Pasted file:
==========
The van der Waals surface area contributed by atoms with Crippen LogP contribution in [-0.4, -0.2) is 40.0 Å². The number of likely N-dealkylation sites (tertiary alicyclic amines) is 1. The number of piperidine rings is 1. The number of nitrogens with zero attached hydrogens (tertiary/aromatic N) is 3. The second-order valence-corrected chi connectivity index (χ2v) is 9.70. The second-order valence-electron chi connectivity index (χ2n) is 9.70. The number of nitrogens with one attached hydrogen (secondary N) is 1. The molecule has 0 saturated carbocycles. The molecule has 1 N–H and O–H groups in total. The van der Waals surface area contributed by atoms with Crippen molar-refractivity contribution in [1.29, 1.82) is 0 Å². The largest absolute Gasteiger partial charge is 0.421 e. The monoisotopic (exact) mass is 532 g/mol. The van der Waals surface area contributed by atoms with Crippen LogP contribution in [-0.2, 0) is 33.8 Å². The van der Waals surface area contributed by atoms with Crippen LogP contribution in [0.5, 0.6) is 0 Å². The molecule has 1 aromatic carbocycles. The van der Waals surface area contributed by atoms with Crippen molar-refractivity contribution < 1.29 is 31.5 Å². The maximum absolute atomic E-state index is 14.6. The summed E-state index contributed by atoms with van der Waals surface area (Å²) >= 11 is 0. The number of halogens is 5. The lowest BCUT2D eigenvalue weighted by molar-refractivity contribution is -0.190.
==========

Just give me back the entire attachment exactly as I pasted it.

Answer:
The van der Waals surface area contributed by atoms with Crippen LogP contribution in [-0.4, -0.2) is 40.0 Å². The number of likely N-dealkylation sites (tertiary alicyclic amines) is 1. The number of piperidine rings is 1. The number of nitrogens with zero attached hydrogens (tertiary/aromatic N) is 3. The second-order valence-corrected chi connectivity index (χ2v) is 9.70. The second-order valence-electron chi connectivity index (χ2n) is 9.70. The number of nitrogens with one attached hydrogen (secondary N) is 1. The molecule has 0 saturated carbocycles. The molecule has 1 N–H and O–H groups in total. The van der Waals surface area contributed by atoms with Crippen molar-refractivity contribution in [1.29, 1.82) is 0 Å². The largest absolute Gasteiger partial charge is 0.421 e. The monoisotopic (exact) mass is 532 g/mol. The van der Waals surface area contributed by atoms with Crippen LogP contribution in [-0.2, 0) is 33.8 Å². The van der Waals surface area contributed by atoms with Crippen LogP contribution in [0.5, 0.6) is 0 Å². The molecule has 1 aromatic carbocycles. The van der Waals surface area contributed by atoms with Crippen molar-refractivity contribution < 1.29 is 31.5 Å². The maximum absolute atomic E-state index is 14.6. The summed E-state index contributed by atoms with van der Waals surface area (Å²) >= 11 is 0. The number of halogens is 5. The lowest BCUT2D eigenvalue weighted by molar-refractivity contribution is -0.190.